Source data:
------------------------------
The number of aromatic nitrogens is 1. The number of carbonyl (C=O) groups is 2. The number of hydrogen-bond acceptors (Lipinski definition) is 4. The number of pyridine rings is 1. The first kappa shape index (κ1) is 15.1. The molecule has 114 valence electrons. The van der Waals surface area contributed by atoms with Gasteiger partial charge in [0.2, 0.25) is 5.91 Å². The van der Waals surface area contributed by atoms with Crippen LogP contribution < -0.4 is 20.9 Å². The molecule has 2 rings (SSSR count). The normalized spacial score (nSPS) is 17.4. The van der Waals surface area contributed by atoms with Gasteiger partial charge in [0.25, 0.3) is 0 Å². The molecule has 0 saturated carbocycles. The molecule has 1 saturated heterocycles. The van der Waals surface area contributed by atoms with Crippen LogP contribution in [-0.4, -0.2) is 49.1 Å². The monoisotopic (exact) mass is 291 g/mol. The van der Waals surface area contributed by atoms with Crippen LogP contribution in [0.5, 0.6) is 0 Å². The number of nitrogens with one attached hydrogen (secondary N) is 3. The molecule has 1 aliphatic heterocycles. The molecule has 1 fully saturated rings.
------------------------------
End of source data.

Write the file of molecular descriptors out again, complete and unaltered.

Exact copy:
The number of aromatic nitrogens is 1. The number of carbonyl (C=O) groups is 2. The number of hydrogen-bond acceptors (Lipinski definition) is 4. The number of pyridine rings is 1. The first kappa shape index (κ1) is 15.1. The molecule has 114 valence electrons. The van der Waals surface area contributed by atoms with Gasteiger partial charge in [0.2, 0.25) is 5.91 Å². The van der Waals surface area contributed by atoms with Crippen LogP contribution < -0.4 is 20.9 Å². The molecule has 2 rings (SSSR count). The normalized spacial score (nSPS) is 17.4. The van der Waals surface area contributed by atoms with Gasteiger partial charge in [0.25, 0.3) is 0 Å². The molecule has 0 saturated carbocycles. The molecule has 1 saturated heterocycles. The van der Waals surface area contributed by atoms with Crippen LogP contribution in [-0.4, -0.2) is 49.1 Å². The monoisotopic (exact) mass is 291 g/mol. The van der Waals surface area contributed by atoms with Crippen LogP contribution in [0.5, 0.6) is 0 Å². The number of nitrogens with one attached hydrogen (secondary N) is 3. The molecule has 1 aliphatic heterocycles. The molecule has 1 fully saturated rings.